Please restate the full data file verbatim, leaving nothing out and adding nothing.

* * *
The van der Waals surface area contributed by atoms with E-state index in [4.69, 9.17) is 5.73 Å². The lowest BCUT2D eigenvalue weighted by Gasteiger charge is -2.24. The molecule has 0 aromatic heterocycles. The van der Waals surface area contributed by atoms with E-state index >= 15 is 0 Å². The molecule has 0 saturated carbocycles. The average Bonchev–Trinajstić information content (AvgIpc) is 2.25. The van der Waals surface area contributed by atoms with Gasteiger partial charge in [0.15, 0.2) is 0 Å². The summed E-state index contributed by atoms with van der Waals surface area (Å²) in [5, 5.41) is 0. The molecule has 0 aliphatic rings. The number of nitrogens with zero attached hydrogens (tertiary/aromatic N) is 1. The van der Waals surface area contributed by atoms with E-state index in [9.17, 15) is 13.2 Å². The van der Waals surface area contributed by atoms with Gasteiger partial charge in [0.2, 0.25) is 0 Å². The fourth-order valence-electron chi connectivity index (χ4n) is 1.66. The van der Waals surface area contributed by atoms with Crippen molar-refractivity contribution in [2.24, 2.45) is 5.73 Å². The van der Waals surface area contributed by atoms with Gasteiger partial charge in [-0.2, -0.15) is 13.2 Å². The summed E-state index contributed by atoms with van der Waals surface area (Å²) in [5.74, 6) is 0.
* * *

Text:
The van der Waals surface area contributed by atoms with E-state index in [4.69, 9.17) is 5.73 Å². The lowest BCUT2D eigenvalue weighted by Gasteiger charge is -2.24. The molecule has 0 aromatic heterocycles. The van der Waals surface area contributed by atoms with E-state index >= 15 is 0 Å². The molecule has 0 saturated carbocycles. The average Bonchev–Trinajstić information content (AvgIpc) is 2.25. The van der Waals surface area contributed by atoms with Gasteiger partial charge in [0.15, 0.2) is 0 Å². The summed E-state index contributed by atoms with van der Waals surface area (Å²) in [5, 5.41) is 0. The molecule has 0 aliphatic rings. The number of nitrogens with zero attached hydrogens (tertiary/aromatic N) is 1. The van der Waals surface area contributed by atoms with E-state index in [9.17, 15) is 13.2 Å². The van der Waals surface area contributed by atoms with Gasteiger partial charge in [0.2, 0.25) is 0 Å². The fourth-order valence-electron chi connectivity index (χ4n) is 1.66. The van der Waals surface area contributed by atoms with Crippen molar-refractivity contribution in [2.24, 2.45) is 5.73 Å². The van der Waals surface area contributed by atoms with Gasteiger partial charge in [-0.2, -0.15) is 13.2 Å². The summed E-state index contributed by atoms with van der Waals surface area (Å²) in [5.74, 6) is 0.